Researchers from Leiden University, Wageningen University, VU University Amsterdam and Naturalis Biodiversity Center have found human engravings on a shell, made between 430,000 and 540,000 years ago. This makes them the oldest human engravings ever found, at least four times older than the oldest found until now. This research has just been published in the scientific journal Nature.
Our Homo erectus ancestors on Java around half a million years ago used freshwater mussels in a surprising way. They ate the shellfish, used the shells to fabricate tools and also made intriguing engravings on the shells. This discovery throws new light on the evolution of human behaviour. “It had been assumed that creating these types of engravings was something only modern man (Homo sapiens) in Africa could do – from about 100,000 years ago”, said lead author José Joordens from Leiden University.
Jakob Wallinga from Wageningen University and Jan Wijbrans from VU University Amsterdam did the dating. Wallinga and his team employed a luminescence technique to determine the age of sand. “Because the shells had been lying at Naturalis we couldn’t look at the age of the layer of sediment they were found in,” Wallinga explained. “That is why we did the dating by means of grains of sand still inside the shells. Luminescence dating enables us to determine when the sand grains were last exposed to light. We measure a tiny light signal that the grains can broadcast; this luminescence signal is reduced to zero by daylight. Once buried, natural radioactivity causes the luminescence to build up gradually. The sand was so old that the luminescence signals were at saturation level, which meant it was not possible to date the grains precisely. However, it was possible to conclude that the sand in the shells, and also thus the engravings on one of the shells, must be at least 430,000 years old.”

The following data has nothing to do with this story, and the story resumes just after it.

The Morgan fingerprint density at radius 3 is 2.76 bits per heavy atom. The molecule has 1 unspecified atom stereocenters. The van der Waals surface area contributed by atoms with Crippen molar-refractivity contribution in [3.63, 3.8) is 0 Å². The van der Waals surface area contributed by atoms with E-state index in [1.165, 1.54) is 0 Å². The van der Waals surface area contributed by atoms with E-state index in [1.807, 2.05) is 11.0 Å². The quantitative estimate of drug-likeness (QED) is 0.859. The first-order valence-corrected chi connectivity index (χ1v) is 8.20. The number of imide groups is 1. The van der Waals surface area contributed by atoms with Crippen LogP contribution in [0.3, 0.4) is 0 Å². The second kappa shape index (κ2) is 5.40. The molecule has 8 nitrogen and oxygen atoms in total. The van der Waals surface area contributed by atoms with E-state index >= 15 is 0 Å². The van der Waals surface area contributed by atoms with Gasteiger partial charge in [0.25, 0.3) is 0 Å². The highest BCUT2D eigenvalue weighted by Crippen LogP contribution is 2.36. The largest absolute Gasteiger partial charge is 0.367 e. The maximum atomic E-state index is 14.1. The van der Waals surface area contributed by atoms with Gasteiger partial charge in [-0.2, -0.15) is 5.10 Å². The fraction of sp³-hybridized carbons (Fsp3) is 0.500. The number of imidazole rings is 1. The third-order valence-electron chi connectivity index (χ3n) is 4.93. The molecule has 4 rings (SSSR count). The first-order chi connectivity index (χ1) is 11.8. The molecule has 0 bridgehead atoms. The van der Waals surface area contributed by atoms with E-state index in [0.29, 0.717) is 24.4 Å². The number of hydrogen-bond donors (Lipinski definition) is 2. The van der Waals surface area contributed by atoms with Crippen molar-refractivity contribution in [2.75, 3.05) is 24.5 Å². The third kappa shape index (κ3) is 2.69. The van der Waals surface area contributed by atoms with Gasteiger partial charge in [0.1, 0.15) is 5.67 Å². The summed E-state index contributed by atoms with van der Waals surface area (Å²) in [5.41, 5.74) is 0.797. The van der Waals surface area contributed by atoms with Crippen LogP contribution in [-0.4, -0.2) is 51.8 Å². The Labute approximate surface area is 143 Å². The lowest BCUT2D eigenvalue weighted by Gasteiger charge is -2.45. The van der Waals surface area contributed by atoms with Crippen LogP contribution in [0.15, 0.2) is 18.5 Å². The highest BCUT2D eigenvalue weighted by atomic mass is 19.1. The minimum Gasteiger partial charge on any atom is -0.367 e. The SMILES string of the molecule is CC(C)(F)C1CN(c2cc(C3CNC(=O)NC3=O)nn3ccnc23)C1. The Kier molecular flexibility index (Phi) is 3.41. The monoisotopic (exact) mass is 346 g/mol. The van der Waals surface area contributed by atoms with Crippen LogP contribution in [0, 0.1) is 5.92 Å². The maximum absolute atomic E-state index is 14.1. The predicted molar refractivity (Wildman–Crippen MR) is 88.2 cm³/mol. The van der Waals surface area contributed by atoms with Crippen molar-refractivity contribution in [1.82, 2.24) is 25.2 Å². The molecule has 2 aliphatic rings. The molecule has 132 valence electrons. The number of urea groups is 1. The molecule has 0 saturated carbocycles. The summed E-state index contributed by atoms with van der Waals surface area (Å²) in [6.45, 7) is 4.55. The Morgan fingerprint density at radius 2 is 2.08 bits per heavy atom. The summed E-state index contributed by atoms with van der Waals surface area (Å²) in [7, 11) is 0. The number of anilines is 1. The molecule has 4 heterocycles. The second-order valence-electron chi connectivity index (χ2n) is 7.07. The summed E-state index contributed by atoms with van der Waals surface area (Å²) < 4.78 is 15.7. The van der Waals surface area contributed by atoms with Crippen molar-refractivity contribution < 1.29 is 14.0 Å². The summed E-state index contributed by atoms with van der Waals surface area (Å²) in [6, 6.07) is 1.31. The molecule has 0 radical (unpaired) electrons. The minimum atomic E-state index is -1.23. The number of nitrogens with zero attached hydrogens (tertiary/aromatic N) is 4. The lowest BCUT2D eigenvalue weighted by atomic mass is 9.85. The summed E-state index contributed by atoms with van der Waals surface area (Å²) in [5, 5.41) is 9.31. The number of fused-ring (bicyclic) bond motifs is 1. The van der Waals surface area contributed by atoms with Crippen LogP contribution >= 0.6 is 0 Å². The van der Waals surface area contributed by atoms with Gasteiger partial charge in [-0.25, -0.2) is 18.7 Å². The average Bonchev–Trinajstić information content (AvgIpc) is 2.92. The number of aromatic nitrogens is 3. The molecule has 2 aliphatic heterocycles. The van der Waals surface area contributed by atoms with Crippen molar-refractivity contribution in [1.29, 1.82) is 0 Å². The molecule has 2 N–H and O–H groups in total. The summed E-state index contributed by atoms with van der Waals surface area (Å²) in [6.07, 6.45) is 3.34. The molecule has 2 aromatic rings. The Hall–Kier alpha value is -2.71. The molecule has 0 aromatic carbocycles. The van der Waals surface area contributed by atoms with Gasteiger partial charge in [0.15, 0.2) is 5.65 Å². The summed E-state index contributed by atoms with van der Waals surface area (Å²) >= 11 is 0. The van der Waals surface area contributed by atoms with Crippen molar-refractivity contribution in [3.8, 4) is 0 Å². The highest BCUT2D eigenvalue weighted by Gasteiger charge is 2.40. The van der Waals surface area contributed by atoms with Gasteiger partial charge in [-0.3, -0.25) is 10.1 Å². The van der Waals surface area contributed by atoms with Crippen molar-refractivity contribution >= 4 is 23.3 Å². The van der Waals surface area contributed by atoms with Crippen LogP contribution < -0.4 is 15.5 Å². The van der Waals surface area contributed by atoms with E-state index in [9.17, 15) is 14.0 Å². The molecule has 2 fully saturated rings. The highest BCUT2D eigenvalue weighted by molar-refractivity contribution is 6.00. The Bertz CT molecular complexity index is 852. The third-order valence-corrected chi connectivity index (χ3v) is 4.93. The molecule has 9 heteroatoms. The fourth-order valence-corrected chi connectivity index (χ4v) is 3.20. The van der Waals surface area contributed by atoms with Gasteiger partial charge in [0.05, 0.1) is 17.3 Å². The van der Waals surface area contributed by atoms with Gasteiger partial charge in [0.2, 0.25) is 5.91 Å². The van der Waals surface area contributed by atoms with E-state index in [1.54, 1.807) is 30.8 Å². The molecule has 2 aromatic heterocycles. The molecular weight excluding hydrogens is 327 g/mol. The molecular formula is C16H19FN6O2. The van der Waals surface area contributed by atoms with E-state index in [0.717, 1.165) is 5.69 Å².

VU University subsequently performed research into when the grains of sand could have been formed. Originating from a volcanic area, they ended up in rivers. Using the Argon-Argon technique it was possible to determine that the youngest grains must have been formed some 540,000 years ago. “This provides us with a ‘window’ of age between 430,000 and 540,000 years,” Jakob Wallinga says. “In other words, hundreds of thousands of years older than the earliest engravings found so far.”
In total, 21 researchers have examined the hundreds of museum-held fossil shells. The engraving is a geometrical pattern only visible with low-angle lighting. The research, as well as ruling out any possibility of the pattern being caused by animals or natural weathering, has delivered the proof that the zigzag pattern was the work of Homo erectus. The function of the engravings remains a mystery, however.